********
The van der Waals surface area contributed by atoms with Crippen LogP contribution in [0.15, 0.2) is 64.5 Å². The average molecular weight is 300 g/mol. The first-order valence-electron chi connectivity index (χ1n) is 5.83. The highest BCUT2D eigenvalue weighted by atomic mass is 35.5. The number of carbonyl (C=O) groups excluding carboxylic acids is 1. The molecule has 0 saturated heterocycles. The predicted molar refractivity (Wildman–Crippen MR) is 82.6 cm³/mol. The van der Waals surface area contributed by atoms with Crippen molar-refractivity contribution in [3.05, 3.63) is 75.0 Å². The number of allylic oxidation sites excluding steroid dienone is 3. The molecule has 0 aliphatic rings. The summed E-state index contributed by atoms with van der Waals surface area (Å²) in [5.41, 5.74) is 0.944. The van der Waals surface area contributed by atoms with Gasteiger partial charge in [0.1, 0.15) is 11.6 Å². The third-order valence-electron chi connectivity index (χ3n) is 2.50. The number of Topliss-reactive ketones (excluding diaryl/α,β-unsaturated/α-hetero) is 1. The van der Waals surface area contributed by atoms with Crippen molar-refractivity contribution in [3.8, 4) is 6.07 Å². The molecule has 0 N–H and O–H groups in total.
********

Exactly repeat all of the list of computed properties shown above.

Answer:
The van der Waals surface area contributed by atoms with Crippen LogP contribution in [0.15, 0.2) is 64.5 Å². The average molecular weight is 300 g/mol. The first-order valence-electron chi connectivity index (χ1n) is 5.83. The highest BCUT2D eigenvalue weighted by atomic mass is 35.5. The number of carbonyl (C=O) groups excluding carboxylic acids is 1. The molecule has 0 saturated heterocycles. The predicted molar refractivity (Wildman–Crippen MR) is 82.6 cm³/mol. The van der Waals surface area contributed by atoms with Crippen molar-refractivity contribution in [3.05, 3.63) is 75.0 Å². The number of allylic oxidation sites excluding steroid dienone is 3. The molecule has 0 aliphatic rings. The summed E-state index contributed by atoms with van der Waals surface area (Å²) in [5.41, 5.74) is 0.944. The van der Waals surface area contributed by atoms with Gasteiger partial charge in [0.1, 0.15) is 11.6 Å². The third-order valence-electron chi connectivity index (χ3n) is 2.50. The number of Topliss-reactive ketones (excluding diaryl/α,β-unsaturated/α-hetero) is 1. The van der Waals surface area contributed by atoms with Crippen molar-refractivity contribution in [3.8, 4) is 6.07 Å². The molecule has 0 N–H and O–H groups in total.